Gaslight Set to Thrill
Set in 19th century London, at the home of Jack Manningham and his wife Bella, this classic gothic thriller tells a story of murder, mental abuse and unwavering spirit.
At the opening of the drama Bella, played by Kate-Michelle Simms, is clearly on edge, and the stern reproaches from her overbearing husband Jack played by Martin Crew, makes matters worse.
As the drama unfolds, it becomes clear that Jack is intent on convincing Bella that she is going insane, even to the point of assuring her she is "imagining" that the gas light in the house is dimming.
Both Ms. Simms and Mr. Crew are familiar faces to local Blue Mountains audiences.
While Bella Manningham marks Ms. Simms first starring role, she is a regular performer with the Blue Mountains Musical Society, previously appearing in The Phantom of the Opera, Cats, and Spamalot.
Mr. Crew also starred in the Blue Mountain’s Musical Society’s production of Spamalot as Sir Bedevere and Boxboard Theatre’s production of Forget Smart as Agent 13/Shtarkas..
When both actors sat down to discuss Gaslight, they both agreed that it is a show that is very different to many of their previous endeavours.
Gaslight is a classic gothic thriller written by British dramatist Patrick Hamilton. How would you describe the play in your own words.
Crew: I would describe Gaslight as a psychological thriller. It is an exploration into the human psyche; our frailties; our strengths; our ability to survive though adversity and withstand extreme hardship; as well as our potential for evil.
Simms: I would agree with Martin. It is definitely a dark play that shows violence is not always physical. When the play was first released it gave rise to the term ‘gaslighting’ as a form of psychological abuse where a victim is given false information with the intent of making them doubt their memory and mind. It really shows the huge impact that words can have on a person. At the same time however, it is also a play that shows the resilience of the human spirit and our ability to overcome and conquer great hardship.
It sounds like the dark themes of this production would bring with it a lot of challenges. Have either of you found that to be the case?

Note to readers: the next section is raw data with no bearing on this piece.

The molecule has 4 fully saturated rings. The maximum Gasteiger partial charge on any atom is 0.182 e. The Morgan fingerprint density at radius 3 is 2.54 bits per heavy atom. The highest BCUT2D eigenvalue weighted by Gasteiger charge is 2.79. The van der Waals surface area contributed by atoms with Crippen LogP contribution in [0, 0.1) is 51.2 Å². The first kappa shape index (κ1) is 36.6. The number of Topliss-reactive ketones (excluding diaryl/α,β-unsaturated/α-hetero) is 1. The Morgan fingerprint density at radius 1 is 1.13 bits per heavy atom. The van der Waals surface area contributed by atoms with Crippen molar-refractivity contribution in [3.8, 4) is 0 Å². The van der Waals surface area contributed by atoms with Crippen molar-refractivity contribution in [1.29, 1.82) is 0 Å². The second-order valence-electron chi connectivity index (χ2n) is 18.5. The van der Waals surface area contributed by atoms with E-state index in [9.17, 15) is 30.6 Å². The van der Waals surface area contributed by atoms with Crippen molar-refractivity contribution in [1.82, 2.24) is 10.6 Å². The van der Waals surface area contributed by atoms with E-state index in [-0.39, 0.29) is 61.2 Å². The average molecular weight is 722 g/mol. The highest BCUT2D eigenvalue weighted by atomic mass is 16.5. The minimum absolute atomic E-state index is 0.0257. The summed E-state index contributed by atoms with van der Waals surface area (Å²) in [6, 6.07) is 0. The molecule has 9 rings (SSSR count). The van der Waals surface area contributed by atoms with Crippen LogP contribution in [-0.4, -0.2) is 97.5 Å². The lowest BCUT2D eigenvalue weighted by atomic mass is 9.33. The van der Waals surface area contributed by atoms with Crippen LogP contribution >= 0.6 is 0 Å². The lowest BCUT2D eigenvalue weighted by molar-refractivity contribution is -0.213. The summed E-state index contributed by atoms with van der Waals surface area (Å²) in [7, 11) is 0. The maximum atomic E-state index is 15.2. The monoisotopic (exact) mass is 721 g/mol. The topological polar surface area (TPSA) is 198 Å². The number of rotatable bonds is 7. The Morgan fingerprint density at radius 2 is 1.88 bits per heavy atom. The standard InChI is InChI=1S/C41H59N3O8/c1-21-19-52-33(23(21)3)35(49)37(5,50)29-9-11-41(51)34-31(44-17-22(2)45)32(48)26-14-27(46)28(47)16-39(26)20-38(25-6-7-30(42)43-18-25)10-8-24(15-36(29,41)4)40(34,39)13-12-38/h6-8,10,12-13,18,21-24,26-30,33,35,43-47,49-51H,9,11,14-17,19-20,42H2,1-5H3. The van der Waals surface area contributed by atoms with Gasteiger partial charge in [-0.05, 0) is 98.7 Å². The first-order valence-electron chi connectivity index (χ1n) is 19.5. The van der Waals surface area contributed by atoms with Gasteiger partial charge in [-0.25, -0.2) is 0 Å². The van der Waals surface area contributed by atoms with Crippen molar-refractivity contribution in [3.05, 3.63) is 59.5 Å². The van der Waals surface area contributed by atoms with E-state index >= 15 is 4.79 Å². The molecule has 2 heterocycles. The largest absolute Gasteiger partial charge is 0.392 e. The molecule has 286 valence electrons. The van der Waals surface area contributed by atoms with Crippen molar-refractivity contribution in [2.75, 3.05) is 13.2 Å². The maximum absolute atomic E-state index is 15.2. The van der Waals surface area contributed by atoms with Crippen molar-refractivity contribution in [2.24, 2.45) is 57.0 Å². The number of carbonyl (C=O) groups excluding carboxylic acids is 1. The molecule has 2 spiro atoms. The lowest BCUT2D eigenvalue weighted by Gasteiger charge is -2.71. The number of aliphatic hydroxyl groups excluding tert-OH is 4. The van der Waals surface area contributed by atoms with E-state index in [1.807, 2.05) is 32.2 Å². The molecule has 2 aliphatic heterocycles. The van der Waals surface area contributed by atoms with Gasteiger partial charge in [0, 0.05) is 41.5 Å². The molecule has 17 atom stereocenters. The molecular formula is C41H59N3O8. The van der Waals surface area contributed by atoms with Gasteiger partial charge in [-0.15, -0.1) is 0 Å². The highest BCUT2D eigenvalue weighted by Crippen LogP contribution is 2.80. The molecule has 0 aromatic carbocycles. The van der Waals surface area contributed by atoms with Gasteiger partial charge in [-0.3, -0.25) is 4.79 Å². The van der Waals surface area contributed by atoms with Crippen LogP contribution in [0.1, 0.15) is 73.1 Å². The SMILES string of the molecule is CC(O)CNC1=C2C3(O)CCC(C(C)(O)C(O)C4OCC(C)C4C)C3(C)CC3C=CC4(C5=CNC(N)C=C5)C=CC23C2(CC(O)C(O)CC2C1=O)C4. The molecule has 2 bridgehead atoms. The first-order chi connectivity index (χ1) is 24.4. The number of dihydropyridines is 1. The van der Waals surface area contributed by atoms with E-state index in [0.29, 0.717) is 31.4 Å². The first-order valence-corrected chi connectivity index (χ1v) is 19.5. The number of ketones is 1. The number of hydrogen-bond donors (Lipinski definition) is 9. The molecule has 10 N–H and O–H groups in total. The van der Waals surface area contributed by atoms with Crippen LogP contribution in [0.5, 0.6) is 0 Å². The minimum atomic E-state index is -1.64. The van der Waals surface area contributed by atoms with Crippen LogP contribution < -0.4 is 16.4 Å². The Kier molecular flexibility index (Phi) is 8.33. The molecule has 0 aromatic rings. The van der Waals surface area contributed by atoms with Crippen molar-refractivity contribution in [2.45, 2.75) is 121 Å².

Simms: Yes, definitely. There is absolutely no question that Bella Manningham has been the most challenging, and emotionally demanding role that I have ever played. Even though I know that the words Martin speaks to me when he is playing Jack, are fictional, it is still very difficult to hear. I am very aware that the type of abuse that Bella suffers is something that still happens to people within relationships today. With that in mind, I feel a responsibility to portray Bella’s struggle as truthfully as possible. Bella is a young woman who has been beaten down by her husband’s words so much, that she is now a woman filled with fear who doubts her own sanity. Amidst all this however, there are also moments in the play where it is very clear that Bella still does love her husband, and holds onto hope that he will change his ways. Trying to put myself in those shoes and portray that cycle of violence has definitely been a challenge.
That does sound like a challenge. What about you Martin? Has it been difficult putting yourself in the shoes of Jack Manningham? From the sounds of it, he is not a nice guy.
Crew: You’re right. He’s not a nice guy and it took me a while to understand that he really has no redeeming quality. I don’t usually get cast as a villain and it has been great fun delving into the depths of Jack’s psyche to see what evil lurks there and how I can best portray that. He is genuinely horrible towards all those around him whether he makes it patently obvious or veils it. So coming to terms with that and accepting that it's okay just to let go of common decency and embrace the evil was a big step. It is great fun though once you do let go of Jack's morality, and seeing the cast and production team cringe and look away because of something I've done is lots of fun; it means I must be doing something right.
Simms: Yes! And he definitely does make us cringe!
With such challenging characters and dark themes, it sounds like Gaslight promises to be quite a compelling production. In your own words, why do you think Blue Mountains residents should come and see this show?
Crew: People should come and see it to enjoy a fascinating story, first and foremost. Patrick Hamilton has created such an interesting, multi-layered story that people will find themselves thinking about it for a long time I believe. It is truly thought-provoking, and though people may find it hard to face at times I think they can learn a lot from it.
Simms: It is definitely a play that is sure to leave the audience thinking long after they leave the theatre. It is a raw and emotional look into the darkness and light that exists within the human soul and features some excellent performances from local actors. It really is a show not to be missed.
Crew: There’s not really much else to say, other than that we hope everyone enjoys the show and finds something worthwhile within the story that will make them think just a little bit more in their day to day lives.
Gaslight will be playing at the Richmond School of Arts from 13 to 27 May. To book tickets visit richmondplayers.com.au or call 8006 6997 for more information.
13 to 27 May 2017
Richmond School of Arts, 26 West Market St, Richmond
- To book tickets visit richmondplayers.com.au or call 8006 6997 for more information.
This article archived 21 Jun 2017
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